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Global Digital Cultures 2021 Projects

The Global Digital Cultures RPA is pleased to announce the projects that have been granted research support funding following the 2020 Call for Applications.

Stemming from four different UvA faculties, the nine research initiatives critically explore how digitization is transforming cultural practices around the world. The projects’ interdisciplinarity, as well as their global and digital approaches, allow the awarded scholars to establish collaboration between scholars and address urgent and relevant problems on Global Digital Cultures.


Global boss, local workers? How context influences food delivery riders’ relation to platforms (GLOBLOW)

Davide Beraldo (Faculty of Humanities) and Letizia Chiappini (Faculty of Social and Behavioural Sciences)

This project explores dynamics within platform capitalism from the workers’ perspective, investigating a number of dimensions associated with workers' relation towards the platform in a global comparative fashion.

Gaming the Global City: Imagining and Experiencing Digital Urban Worlds 

Carolyn Birdsall (Faculty of Humanities), Wouter van Gent (Faculty of Social and Behavioural Sciences), Thijs Jeursen (Law, Economics and Governance, Utrecht University)

This research develops an interdisciplinary methodological approach and innovative conceptual apparatus to “playing the city”, to understand how globally-produced and globally-consumed digital urban worlds shape social communities and cultural practices.

Political Microtargeting on Social Media in Diverse Democracies

Ursula Daxecker (Faculty of Social and Behavioural Sciences), Stefania Milan (Faculty of Humanities)

This project asks how political microtargeting and misinformation, in particular hostile messages involving ethnic or religious cleavages, affect people’s beliefs and democratic attitudes in India.

Social Media after the Arab Uprisings: From Emancipation to Serving the Nation 

Tasniem Anwar (Faculty of Social and Behavioural Sciences), Marlies Glasius (Faculty of Social and Behavioural Sciences), Nermin Elsherif (Faculty of Humanities)

This project aims to investigate to what extent did the social imaginary of social media change from tools of mobilization, to becoming sites of surveillance and “fake news”.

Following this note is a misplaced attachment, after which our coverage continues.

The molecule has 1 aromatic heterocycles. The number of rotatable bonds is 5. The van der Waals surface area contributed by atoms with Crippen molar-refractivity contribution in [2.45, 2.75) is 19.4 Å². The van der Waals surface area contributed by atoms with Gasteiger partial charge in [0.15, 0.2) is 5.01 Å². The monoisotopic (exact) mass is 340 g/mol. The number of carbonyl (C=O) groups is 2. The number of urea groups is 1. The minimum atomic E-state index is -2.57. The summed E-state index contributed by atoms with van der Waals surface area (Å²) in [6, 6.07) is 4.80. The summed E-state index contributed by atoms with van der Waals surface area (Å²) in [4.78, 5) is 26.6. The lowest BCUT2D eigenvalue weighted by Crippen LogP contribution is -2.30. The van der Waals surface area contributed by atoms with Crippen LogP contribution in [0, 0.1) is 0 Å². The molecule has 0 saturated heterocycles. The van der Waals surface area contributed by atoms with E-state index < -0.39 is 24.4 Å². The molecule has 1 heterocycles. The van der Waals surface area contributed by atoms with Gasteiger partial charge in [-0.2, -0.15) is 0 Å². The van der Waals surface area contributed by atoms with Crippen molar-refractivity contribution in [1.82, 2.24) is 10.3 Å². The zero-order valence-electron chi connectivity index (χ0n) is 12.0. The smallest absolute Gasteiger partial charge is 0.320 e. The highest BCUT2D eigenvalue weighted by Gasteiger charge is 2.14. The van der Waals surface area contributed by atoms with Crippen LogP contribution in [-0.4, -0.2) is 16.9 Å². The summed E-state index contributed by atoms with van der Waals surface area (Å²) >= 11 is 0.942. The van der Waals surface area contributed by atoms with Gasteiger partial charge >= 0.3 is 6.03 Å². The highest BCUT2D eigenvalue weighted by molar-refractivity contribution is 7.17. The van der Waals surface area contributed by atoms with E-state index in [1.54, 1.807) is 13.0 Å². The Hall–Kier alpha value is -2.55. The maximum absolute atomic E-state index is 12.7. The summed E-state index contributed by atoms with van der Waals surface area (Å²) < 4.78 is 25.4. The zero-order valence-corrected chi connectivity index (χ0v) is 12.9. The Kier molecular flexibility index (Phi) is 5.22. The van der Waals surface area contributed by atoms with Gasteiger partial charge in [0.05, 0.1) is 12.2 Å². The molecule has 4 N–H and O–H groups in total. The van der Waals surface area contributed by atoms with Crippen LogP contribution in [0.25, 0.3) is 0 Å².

Digital Platforms and the Digitisation of Expression and Surveillance

Ronan Fahy (Faculty of Law),  Judith Möller (Faculty of Social and Behavioural Sciences), Rocco Bellanova (Faculty of Social and Behavioural Sciences)

This project examines the troubling wave of regulation sweeping across Europe targeting public expression on online platforms, the role of platforms in the facilitation of government surveillance, and how platform practices shape information dissemination.

Cultural Diversity in the Age of Global Digital Media: the Case of Netflix in the Netherlands

Daphne Idiz (Faculty of Humanities), Kristina Irion (Faculty of Law), Rens Vliegenthart (Faculty of Social and Behavioural Sciences), Joris Ebbers (University of Amsterdam Economics and Business)

This project uses a case study of Netflix in the Netherlands to generate an empirically based understanding of the promotion of European cultural diversity in VOD.

Global digital art: Perspectives on categories, place, and economic value in the crypto art market

Monika Kackovic (University of Amsterdam Economics and Business), Giovanni Colavizza (Faculty of Humanities), Andrea Leiter (Faculty of Law)

Using categorization as a theoretical lens, the project studies the extent to which the meaning of categories in one market context may evolve or change when there is a transition to digital place-bound features in another market that uses the same categories.

From Performativity to Behavioral Data: The Algorithmic Configurations of Sexuality on Social Media in China

Shuaishuai Wang (Faculty of Humanities), Rachel Spronk (Faculty of Social and Behavioural Sciences)

This project explores how gendered content and sexual classifications on social media come to be algorithmically aggregated and processed to regulate sexual identifications of users. 

P(R)OTESTAS: The politics and aesthetics of digital authoritarianism and protest in the Global South

Julienne Weegels (Faculty of Humanities), Yatun Sastramidjaja (Faculty of Social and Behavioural Sciences), Luisa F. González Valencia (Faculty of Humanities)

This cross-regional research project, critically examines the tension between digital democratization and securitization in the Global South, focusing on recent cases in Latin America (Nicaragua, Columbia) and Southeast Asia (Indonesia, Thailand).